Rescuers managed to found five more bodies among numerous debris on Sunday two days after a massive landslide in rural Washington state, bringing the death toll to at least eight.
Snohomish County sheriff’s Lt. Rob Palmer reported that four more bodies were discovered late Sunday. Earlier in the day, it’s beome known one body had been found at the place. Three people were already confirmed dead on Saturday.
“We didn’t find anybody alive. There was no sign of life” after a search of much of the area on foot, Snohomish County Fire District 21 Chief Travis Hots told a news conference on Sunday, adding that the tally of missing was likely to grow.
A press briefing was slated for 9 a.m. PDT on Monday.
“I have a sense that we’re going to have some hard news here,” Washington Governor Jay Inslee said after flying over the affected area on Sunday.
At the moment about 20 people are still reported missing with local authorities claiming that the number was “fluid.” Earlier Sunday, they said it was at least 18, but that count came before additional bodies were discovered.
The 1-square-mile mudslide that struck Saturday morning also critically injured several people and destroyed about 30 homes.
Rescue workers were able to get to the muddy, tree-strewn area after geologists flew over in a helicopter to determine that the situation was stable enough for emergency responders and technical personnel to search for possible survivors.
“We didn’t see or hear any signs of life out there today,” Holts said, adding that they did not search the entire debris field, only drier areas safe to traverse. Despite that, Hots said crews were still in a “search and rescue mode. It has not gone to a recovery mode at this time.”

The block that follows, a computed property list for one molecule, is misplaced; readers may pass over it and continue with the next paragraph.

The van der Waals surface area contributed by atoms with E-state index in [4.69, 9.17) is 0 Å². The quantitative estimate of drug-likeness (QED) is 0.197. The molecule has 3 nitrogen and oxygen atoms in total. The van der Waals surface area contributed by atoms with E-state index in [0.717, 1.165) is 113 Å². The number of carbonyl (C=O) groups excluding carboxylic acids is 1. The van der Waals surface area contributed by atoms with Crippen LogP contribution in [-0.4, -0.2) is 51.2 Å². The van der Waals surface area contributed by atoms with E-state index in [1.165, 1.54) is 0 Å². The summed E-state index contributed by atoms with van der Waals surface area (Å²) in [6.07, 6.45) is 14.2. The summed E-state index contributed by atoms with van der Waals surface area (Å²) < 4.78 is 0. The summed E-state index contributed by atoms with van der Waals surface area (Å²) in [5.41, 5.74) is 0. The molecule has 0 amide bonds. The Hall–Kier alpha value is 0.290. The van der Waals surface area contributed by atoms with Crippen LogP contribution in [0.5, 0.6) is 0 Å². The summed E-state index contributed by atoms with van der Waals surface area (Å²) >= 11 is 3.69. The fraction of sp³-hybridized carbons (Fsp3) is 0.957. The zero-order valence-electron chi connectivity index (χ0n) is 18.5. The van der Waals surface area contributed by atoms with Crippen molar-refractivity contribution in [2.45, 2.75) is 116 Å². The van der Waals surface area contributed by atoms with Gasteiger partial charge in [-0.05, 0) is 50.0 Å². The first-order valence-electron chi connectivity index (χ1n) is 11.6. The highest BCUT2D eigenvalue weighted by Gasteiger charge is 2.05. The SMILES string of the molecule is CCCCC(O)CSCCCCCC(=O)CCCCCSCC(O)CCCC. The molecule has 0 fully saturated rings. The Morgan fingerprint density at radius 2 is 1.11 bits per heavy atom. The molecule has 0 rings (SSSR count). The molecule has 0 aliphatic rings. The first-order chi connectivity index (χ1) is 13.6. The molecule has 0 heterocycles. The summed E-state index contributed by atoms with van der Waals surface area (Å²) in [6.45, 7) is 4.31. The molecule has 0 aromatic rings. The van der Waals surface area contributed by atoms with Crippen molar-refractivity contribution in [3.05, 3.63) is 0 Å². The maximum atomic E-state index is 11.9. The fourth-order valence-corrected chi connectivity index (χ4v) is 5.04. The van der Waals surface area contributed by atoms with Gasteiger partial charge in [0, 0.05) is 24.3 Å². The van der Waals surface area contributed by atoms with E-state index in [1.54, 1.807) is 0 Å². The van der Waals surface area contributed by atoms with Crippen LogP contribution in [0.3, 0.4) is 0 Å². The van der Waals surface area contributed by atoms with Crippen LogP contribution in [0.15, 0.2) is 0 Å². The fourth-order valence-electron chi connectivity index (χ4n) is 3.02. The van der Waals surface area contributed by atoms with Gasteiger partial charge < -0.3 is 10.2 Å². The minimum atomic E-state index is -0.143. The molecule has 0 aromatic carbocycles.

Rescuers’ hopes of finding more survivors were buoyed yesterday as they heard people asking for help, but they were unable to reach anyone. The soupy mud was so thick and deep that searchers had to turn back.
“We have this huge square-mile mudflow that’s basically like quicksand,” Hots said Sunday.
Officials described the mudslide as “a big wall of mud and debris.” It blocked about a mile of State Route 530 near the town of Oso, about 55 miles north of Seattle. It was reported to be about 15 feet deep in some areas.
The terrible slide was supposedly caused by ground made unstable by recent heavy rainfall.
Washington Gov. Jay Inslee described the scene as “a square mile of total devastation” after arriving at the scene. He assured families that everything was being done to find their missing loved ones.
“There is a full scale, 100 percent aggressive rescue going on right now,” said Inslee, who proclaimed a state of emergency.
Dane Williams, a local resident, spent Saturday night at a Red Cross shelter at the Arlington school. He revealed to reporters that he saw a few “pretty distraught” people at the shelter who didn’t know the fate of loved ones who live in the stricken area.
“It makes me want to cry,” Williams said Sunday.